EGC 101: How to Make the Most of Employee-Generated Content

When done right, employee-generated content (EGC) can convey a brand's authenticity to the audience while encouraging employee engagement as well.

Understanding EGC, or employee-generated content, is critical in determining if it’s the right strategy for your brand. 

According to Forbes, 90% of marketers these days include content creation in their marketing strategies, signaling that this has now become a norm. This, as Forbes notes, “reflects content marketing’s essential role in connecting with audiences, building brand identity, and enhancing online visibility.” There are different ways brands can go about creating content, and one of these is by using employee-generated content (EGC). In fact, Marketing Insider Group refers to this as the “grand daddy of all content creation techniques.” 

Marketing Insider even goes as far as to say that “EGC is many times more effective than branded content or influencer content.” So what exactly is EGC and how can it be effectively used as a marketing strategy for brands? 

What Is EGC? 

Let’s start by first defining exactly what EGC is. LinkedIn simply puts it as “any form of content that is created and distributed by your company’s internal workforce i.e. employees.” Examples of EGC include but are not limited to the following:

  • Blog posts
  • Podcasts 
  • Social media posts 
  • Videos

A notable example of a brand that has included EGC in its strategies is Starbucks. One of the company’s Instagram accounts, Starbucks Partners, highlights stories as well as photos of the employees, who Starbucks refers to as partners. 

Another example of a company that utilizes EGC is Cisco. Similar to Starbucks, the IT and networking giant runs an Instagram account called We Are Cisco. The account likewise highlights the stories and experiences of Cisco employees.

egc employee-generated content

Why It’s Worth Trying

Given the overwhelming amount of content available online, the audience is now looking for authenticity and credibility from brands. These are two things that EGC can deliver to your target audience. 

“Your company’s employees have the best insights into the organization, specific departments, and beyond,” LinkedIn says. “Audiences trust their thoughts and insights more than C-Suite messages, ads, or other generic forms of marketing.”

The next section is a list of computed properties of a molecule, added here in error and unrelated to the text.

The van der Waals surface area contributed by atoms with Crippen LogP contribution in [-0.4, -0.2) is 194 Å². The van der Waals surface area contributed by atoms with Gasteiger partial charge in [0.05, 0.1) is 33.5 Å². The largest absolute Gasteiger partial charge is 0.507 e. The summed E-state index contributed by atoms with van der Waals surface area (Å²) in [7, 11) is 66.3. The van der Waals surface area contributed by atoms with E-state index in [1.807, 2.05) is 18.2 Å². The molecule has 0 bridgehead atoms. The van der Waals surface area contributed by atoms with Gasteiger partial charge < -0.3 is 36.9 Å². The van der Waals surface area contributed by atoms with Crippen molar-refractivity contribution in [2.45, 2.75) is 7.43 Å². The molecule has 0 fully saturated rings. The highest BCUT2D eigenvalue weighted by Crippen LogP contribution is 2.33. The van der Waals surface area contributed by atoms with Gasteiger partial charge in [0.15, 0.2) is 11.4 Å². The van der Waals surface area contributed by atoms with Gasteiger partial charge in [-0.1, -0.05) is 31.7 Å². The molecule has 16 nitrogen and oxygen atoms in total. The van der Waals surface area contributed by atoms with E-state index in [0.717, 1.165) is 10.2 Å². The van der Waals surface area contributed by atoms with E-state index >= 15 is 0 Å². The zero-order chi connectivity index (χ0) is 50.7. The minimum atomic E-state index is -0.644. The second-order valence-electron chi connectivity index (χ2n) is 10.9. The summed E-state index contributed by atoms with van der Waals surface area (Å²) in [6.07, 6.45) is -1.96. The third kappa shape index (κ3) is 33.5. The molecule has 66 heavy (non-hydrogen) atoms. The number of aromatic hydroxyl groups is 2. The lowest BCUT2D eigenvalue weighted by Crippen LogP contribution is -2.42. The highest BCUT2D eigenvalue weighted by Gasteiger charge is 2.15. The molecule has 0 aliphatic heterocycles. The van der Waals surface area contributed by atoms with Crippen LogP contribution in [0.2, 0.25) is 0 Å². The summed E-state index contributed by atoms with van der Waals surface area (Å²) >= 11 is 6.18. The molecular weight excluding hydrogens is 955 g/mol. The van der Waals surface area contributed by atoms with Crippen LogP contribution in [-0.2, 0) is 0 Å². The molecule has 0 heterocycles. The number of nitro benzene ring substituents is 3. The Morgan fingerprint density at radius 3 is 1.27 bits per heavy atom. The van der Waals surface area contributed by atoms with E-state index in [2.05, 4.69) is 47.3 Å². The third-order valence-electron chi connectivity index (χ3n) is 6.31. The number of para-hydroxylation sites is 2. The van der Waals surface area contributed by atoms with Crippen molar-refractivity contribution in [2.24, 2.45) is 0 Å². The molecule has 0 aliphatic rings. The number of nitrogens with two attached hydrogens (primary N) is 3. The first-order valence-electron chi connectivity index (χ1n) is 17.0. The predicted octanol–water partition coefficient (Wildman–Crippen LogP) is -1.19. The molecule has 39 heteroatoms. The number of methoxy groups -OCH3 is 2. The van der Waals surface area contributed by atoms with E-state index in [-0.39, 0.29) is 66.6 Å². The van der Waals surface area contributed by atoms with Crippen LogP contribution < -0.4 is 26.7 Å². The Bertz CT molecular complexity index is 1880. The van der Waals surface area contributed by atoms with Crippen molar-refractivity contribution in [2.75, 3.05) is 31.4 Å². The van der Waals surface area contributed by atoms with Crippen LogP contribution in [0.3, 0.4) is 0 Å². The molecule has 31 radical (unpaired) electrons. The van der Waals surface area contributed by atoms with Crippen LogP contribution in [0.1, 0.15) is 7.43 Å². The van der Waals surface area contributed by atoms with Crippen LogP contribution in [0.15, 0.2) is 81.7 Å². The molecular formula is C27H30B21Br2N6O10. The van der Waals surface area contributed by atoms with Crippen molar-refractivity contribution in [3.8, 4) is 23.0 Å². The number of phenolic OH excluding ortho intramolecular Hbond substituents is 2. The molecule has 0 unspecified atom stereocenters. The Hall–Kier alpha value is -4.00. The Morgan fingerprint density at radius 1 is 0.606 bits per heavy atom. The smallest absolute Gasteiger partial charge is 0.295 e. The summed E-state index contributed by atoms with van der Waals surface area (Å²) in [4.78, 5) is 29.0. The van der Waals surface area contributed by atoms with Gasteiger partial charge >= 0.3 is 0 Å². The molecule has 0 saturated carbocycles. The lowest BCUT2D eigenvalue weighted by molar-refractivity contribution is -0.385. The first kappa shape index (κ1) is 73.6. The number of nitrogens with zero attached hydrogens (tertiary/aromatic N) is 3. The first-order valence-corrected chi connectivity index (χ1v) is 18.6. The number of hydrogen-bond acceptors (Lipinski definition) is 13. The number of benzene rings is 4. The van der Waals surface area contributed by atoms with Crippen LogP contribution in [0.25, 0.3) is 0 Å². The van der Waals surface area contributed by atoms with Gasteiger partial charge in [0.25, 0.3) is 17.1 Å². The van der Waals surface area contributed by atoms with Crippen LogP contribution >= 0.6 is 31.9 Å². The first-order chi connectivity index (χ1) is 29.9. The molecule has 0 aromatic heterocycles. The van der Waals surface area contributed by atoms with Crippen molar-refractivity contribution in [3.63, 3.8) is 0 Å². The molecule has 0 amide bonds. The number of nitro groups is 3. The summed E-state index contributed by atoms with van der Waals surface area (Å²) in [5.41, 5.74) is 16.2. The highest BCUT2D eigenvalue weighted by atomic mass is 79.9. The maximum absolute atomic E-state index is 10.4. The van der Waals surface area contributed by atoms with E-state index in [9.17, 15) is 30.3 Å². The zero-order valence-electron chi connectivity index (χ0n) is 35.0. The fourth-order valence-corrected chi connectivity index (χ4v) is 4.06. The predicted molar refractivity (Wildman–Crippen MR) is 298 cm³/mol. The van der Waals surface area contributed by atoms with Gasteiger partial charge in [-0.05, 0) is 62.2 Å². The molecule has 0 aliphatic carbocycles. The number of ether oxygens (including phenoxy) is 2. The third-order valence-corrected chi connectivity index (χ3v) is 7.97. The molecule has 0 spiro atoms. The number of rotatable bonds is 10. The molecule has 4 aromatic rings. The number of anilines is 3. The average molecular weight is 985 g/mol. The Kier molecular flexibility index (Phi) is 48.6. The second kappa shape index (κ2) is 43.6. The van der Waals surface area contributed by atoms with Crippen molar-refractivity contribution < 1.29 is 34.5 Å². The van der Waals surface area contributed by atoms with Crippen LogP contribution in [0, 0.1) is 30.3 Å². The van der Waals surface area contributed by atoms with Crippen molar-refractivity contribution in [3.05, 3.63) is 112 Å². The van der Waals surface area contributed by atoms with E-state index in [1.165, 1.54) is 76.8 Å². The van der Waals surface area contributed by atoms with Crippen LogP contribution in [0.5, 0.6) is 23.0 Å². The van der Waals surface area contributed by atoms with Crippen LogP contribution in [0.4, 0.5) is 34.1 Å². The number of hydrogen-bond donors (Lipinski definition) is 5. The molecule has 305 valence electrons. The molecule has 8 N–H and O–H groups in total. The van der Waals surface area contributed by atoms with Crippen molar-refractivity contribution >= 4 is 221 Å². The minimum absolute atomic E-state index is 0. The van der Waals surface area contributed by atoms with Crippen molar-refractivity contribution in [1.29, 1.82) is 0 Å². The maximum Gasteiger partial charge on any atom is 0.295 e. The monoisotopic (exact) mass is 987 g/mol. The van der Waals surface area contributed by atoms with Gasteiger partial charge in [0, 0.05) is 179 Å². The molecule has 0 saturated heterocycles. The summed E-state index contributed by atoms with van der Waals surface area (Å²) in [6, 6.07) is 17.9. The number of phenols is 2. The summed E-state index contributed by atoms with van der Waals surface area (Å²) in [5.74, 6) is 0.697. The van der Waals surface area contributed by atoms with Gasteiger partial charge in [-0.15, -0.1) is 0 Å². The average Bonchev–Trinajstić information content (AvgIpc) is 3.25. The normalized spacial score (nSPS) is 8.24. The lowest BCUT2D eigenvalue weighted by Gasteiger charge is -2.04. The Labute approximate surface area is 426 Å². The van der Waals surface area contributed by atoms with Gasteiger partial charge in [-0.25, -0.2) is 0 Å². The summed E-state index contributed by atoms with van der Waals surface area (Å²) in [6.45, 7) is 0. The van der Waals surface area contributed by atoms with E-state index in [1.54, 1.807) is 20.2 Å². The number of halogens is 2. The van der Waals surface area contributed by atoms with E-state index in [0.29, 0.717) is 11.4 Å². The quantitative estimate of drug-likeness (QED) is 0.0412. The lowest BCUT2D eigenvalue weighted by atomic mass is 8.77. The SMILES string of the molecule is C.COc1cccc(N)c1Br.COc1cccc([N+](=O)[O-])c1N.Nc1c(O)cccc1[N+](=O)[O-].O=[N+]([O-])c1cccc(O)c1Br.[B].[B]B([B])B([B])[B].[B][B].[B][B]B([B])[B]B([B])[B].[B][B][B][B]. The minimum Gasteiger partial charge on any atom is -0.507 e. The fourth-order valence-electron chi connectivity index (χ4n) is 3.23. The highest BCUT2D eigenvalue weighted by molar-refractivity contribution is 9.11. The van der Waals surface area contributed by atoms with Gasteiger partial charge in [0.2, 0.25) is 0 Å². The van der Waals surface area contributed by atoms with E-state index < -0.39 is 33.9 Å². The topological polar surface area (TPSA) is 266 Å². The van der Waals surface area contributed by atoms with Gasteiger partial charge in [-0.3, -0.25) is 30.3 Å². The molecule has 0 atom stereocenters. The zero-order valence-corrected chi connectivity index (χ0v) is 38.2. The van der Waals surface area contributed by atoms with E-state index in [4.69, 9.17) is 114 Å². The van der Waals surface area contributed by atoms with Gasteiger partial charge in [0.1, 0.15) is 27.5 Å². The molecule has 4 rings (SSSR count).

EGC likewise allows for the creation of content coming from fresh perspectives outside of marketing. This includes sharing of events and projects from other departments, which allows the audience to have a better idea of the company culture of a brand. 

Within the company, allowing employees that take part in content generation boosts employee engagement as they are given a platform to express themselves and voice their opinions. Furthermore, EGC can help attract more talent to the company as the content produced by current employees can entice them to apply for vacant positions within the organization.

Why You Shouldn’t Do It Wrong 

However, as with many (if not all) strategies, EGC also comes with certain risks that can create problems should the strategy be implemented poorly. First, you risk having an inconsistent brand narrative across the content being produced by your employees. 

Without the proper guidance as well as training, particularly on social media, employees can end up posting content that does not align with the brand’s narrative. Giving employees the freedom to share whatever they want can also lead to disgruntled employees sharing negative aspects of the company with their audience. 

In order to avoid such concerns regarding EGC, your company should have a strict social media police in place, specifically when it comes to creating content to be shared. You should likewise train your employees when it comes to content generation as well as proper social media use and etiquette. 

What to Keep in Mind

In order for EGC to be effective, you need to encourage participation from different departments within the company. Similarly, employees at all levels should likewise be encouraged to participate. This ensures variety in perspectives and ideas, which will reflect in the types of content produced. 

Encouraging all employees to participate regardless of department and seniority will also foster a sense of community and belongingness among the employees. This can boost morale among employees, which can positively affect productivity at work. 

Keep in mind to also recognize and reward employees who contribute exemplary content as this can motivate them to continue positively advocating for the company. 

At the end of the day, EGC is an effective way for your brand to communicate authenticity and credibility to the audience through the content shared by your employees. It can likewise boost morale and engagement among your employees, and even encourage job seekers to apply to your company.